‘I’m a cricket nuffy, so you are always thinking about it’: Australia skipper Aaron Finch already plotting title bid for 2023 World Cup
India hosts the ICC Cricket World Cup in 2023 and Finch feels it is time zero in on a pool for sub-continental conditions.
Press Trust of India June 26, 2020 14:05:01 IST
He has not been in the middle since March but that has not stopped Australia’s limited-overs captain Aaron Finch from constantly thinking about the game, so much so that he is already plotting a title bid for the 2023 ODI World Cup in India.
The T20 World Cup in Australia later this year looks unlikely due to the COVID-19 pandemic while India have the rights for the 2021 edition.
India also host the 50-over showpiece event in 2023 and Finch feels it is time zero in on a pool for sub-continental conditions.
File image of Australia skipper Aaron Finch. AP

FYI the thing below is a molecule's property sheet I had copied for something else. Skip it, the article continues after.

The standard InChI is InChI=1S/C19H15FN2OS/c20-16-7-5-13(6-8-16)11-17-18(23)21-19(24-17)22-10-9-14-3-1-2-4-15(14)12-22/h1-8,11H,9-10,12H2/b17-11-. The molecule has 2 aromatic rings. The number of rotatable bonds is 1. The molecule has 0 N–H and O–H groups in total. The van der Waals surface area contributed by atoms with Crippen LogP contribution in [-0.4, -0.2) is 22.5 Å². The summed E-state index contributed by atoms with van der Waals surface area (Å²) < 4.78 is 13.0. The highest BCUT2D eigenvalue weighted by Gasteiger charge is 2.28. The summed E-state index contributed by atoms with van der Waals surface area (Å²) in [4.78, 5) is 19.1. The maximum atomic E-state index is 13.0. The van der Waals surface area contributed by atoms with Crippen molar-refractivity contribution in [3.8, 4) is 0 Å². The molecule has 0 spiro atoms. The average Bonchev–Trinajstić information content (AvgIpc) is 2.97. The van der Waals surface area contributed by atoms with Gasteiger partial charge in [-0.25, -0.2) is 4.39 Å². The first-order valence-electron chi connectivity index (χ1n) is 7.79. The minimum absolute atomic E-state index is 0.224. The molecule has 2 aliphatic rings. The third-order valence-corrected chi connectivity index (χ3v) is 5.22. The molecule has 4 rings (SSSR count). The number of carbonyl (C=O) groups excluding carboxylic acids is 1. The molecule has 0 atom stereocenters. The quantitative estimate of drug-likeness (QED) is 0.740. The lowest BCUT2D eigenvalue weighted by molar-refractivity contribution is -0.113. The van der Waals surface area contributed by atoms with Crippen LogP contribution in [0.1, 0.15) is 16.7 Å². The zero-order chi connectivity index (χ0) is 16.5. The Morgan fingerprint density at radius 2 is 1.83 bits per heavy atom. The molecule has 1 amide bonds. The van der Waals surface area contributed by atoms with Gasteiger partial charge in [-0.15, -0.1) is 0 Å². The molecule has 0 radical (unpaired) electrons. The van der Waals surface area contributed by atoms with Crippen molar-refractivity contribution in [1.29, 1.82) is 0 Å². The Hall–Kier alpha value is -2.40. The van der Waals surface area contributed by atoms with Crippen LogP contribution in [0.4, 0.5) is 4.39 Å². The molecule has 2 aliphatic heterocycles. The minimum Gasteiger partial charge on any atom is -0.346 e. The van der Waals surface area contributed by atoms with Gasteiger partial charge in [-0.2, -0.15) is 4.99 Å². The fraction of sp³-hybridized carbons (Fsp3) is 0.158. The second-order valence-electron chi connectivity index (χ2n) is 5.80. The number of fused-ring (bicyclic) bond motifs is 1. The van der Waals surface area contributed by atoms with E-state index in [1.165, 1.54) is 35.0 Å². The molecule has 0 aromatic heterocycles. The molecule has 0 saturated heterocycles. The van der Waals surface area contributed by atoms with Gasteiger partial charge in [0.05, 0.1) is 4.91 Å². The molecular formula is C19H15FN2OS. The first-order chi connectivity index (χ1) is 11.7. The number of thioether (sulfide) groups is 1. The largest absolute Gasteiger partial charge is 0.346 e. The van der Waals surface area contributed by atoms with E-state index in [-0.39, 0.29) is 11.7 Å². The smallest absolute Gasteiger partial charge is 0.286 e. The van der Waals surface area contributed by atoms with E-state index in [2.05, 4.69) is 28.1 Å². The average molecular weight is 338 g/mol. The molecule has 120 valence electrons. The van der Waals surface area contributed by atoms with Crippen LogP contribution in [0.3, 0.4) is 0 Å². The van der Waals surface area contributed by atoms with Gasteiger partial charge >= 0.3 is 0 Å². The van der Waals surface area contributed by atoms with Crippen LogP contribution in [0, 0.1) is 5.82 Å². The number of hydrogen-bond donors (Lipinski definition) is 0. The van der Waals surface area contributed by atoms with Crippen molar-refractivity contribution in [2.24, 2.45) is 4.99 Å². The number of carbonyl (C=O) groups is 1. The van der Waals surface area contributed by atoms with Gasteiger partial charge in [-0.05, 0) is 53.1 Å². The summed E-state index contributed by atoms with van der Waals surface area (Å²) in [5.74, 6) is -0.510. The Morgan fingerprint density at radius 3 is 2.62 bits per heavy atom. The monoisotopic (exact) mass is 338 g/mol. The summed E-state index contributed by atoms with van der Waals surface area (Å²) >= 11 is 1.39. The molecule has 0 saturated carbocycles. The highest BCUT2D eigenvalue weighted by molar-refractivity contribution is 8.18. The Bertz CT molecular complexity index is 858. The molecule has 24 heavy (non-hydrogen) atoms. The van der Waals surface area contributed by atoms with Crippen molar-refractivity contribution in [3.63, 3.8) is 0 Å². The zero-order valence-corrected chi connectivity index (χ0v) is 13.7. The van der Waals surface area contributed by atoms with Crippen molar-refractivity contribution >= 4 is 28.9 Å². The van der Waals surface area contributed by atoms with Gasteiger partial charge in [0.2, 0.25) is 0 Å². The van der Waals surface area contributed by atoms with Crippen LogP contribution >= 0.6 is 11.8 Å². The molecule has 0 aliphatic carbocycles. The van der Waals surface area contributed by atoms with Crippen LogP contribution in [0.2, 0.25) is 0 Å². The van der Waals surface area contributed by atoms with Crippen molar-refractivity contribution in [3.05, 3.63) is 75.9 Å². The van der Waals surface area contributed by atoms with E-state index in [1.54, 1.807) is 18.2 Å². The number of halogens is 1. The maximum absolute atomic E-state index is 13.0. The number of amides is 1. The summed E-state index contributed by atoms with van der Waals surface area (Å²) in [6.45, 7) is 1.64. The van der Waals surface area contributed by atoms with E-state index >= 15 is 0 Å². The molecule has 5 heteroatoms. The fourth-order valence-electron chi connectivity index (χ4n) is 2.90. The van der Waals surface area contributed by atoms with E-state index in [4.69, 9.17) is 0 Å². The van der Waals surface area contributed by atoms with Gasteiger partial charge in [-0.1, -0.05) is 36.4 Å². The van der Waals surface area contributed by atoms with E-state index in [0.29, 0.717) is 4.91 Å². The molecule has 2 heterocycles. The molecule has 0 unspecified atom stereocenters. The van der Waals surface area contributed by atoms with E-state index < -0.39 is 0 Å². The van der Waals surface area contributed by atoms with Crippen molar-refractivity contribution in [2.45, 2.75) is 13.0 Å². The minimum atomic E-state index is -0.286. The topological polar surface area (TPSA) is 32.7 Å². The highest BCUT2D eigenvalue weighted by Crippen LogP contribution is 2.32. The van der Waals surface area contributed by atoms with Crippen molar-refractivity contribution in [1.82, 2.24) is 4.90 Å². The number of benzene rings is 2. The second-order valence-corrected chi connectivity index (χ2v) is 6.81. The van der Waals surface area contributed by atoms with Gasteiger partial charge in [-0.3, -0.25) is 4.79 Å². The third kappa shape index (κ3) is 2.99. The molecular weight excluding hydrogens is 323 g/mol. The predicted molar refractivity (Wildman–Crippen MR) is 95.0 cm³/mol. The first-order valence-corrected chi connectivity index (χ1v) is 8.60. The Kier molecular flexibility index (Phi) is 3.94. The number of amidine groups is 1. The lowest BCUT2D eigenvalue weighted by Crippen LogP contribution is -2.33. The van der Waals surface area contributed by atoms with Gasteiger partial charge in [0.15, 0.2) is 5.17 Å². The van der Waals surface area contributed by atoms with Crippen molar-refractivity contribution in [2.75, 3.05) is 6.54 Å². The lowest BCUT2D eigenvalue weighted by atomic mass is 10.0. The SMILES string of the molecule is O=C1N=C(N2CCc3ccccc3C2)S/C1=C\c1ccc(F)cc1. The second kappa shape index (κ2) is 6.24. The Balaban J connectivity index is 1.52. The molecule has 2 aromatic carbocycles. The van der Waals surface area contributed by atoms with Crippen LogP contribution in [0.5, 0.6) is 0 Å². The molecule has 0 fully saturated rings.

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“I’m a cricket nuffy so you are always thinking about it, especially being captain and with what’s coming up with the T20 World Cup, whenever that might be, and there’s a couple of them and looking forward to the 2023 50-over World Cup in India,” Finch told SEN Radio.
“We are just in the processing of nutting out how we go about winning that, what we’ll need to do down the track to be successful in those three tournaments.”
On the 2023 event in India, he said: “In the 50-over space it’s about working back from that 2023 World Cup and really getting a detailed plan of how we think we’ll have to win it, what’s the structure of the side we’ll need in India.
“Is it going to be two spinners, is it going to be an extra all-rounder, and kind of work back from there.”
Australia are the most successful ODI team with five world titles to their credit with the last one coming at home in 2015. In 2019, they lost to England in the semifinals.
“If there’s someone new we identify who could perhaps have a big impact… make sure they have enough experience so in a high-pressure semi-final you aren’t going in hoping they’ll do well, you know they have the form and enough experience behind them to make sure they are comfortable with international level.
“It’s not rocket science, it’s going through data, a bit of gut instinct of what you feel will be the trends of one-day cricket. Will it be 400, or will it be that 320-mark with some wearing pitches in India and a couple of spinners in your side?” he wondered.